Abbas Kiarostami, one of the leading Iranian directors of the past few decades, died on Monday at the age of 76, the Iranian Student News Agency reported.
He wrote and directed dozens of films over a career spanning more than 40 years. "Taste of Cherry," which told the story of an Iranian man looking for someone to bury him after he commits suicide, won the top award at the Cannes Film Festival. Kiarostami also wrote and directed "Certified Copy," a 2010 film starring Juliette Binoche.
Three months ago, he was diagnosed with stomach cancer. He underwent various treatments, including at a hospital in Paris, but to no avail.
Kiarostami was born in Tehran in 1940. He originally studied art, switched to graphic design, then began directing advertisements. Only in the late 1960s did he get involved in movies, after he joined Kanoon, the Institute for the Intellectual Development of Children and Young adults. He served as director of Kanoon’s film department for about two decades, which led him to begin directing films himself.
He first became known to the world through three films known as the Koker trilogy (1987-1994), named after the town where they take place. Since then, he has directed dozens of films – documentaries and features, shorts and full-length movies.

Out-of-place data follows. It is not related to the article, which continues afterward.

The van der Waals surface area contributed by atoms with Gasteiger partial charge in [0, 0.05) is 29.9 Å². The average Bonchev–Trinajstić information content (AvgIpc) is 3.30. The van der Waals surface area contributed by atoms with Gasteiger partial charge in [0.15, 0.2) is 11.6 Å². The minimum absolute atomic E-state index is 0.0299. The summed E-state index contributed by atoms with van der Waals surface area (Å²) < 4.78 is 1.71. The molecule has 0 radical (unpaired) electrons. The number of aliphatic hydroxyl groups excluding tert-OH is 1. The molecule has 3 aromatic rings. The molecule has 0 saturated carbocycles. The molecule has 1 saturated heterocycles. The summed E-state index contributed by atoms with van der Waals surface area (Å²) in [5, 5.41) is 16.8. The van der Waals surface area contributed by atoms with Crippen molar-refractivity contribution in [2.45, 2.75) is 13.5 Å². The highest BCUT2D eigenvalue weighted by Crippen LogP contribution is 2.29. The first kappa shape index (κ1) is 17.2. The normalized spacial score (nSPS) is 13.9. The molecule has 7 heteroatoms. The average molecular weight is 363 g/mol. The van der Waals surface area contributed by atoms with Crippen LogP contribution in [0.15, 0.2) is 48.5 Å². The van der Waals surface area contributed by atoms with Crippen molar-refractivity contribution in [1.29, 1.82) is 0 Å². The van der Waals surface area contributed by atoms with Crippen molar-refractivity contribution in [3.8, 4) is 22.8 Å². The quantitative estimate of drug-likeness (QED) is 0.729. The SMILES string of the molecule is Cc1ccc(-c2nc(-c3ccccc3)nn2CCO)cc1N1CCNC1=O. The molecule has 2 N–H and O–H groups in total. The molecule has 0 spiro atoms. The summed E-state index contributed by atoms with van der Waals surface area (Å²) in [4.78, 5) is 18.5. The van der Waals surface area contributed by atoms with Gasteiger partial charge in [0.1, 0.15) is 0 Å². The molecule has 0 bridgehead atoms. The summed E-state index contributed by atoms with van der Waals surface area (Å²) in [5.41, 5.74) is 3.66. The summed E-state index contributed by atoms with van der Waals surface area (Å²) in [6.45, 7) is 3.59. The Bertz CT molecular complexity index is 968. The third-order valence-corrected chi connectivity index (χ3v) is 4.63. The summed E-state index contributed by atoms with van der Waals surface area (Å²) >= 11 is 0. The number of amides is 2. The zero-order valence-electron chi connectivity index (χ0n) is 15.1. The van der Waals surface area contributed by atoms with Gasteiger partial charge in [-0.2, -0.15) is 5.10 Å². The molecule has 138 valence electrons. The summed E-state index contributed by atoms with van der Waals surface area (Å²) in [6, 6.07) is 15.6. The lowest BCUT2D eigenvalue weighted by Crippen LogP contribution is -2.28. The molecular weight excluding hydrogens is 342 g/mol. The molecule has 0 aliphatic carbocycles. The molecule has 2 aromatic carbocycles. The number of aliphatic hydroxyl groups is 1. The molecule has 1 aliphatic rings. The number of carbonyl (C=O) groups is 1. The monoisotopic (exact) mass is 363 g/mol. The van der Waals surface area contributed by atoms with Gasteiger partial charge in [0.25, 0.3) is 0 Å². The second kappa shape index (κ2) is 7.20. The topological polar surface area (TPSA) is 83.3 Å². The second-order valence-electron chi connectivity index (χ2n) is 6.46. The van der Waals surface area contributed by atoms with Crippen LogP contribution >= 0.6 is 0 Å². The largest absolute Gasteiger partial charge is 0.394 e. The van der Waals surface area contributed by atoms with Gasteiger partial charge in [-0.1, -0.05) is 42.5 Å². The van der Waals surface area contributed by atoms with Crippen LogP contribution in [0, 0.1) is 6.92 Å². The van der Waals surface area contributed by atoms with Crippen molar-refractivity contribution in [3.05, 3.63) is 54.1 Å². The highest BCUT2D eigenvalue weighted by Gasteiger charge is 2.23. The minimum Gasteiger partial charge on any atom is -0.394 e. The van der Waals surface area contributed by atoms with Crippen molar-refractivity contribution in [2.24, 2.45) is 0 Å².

His big breakthrough, however, came in 1997, when his film “Taste of Cherry” had its maiden screening at the Cannes Film Festival and won the Palme d’Or. The movie is about a man who drives through the streets of Tehran in search of someone who will help him commit suicide.
His first movie to be shown commercially in Israel was “Ten” (2002), a documentary-style film in which a young Iranian divorcee drives through the streets of Tehran and meets various types of people over the course of a day.
Another Kiarostami film screened in Israel was “Certified Copy” (2011), whose star, Juliette Binoche, won the best actress award at the Cannes festival for her performance. The movie is about a meeting in Italy between a Frenchwoman who manages an art gallery and a British art investigator, at which the two discuss whether a good copy of an artwork could be worth the same as the original, or perhaps even more.
Kiarostami, whose films often included intellectual debates amid their visual poetry, lived his whole life in Iran. But for many years, the government wouldn’t allow his movies to be shown there, and he directed the last movies he shot in Iran without obtaining the government’s permission.
In a 2011 interview with Uri Klein in the Hebrew edition of Haaretz, he said he believed his films were banned in Iran not because they contained subversive messages, but because Iranian officials don’t understand them, and therefore feared that they contained subversive messages. Nevertheless, he added, the ban was a flawed strategy.
“When you ban something, people want it more,” he explained.
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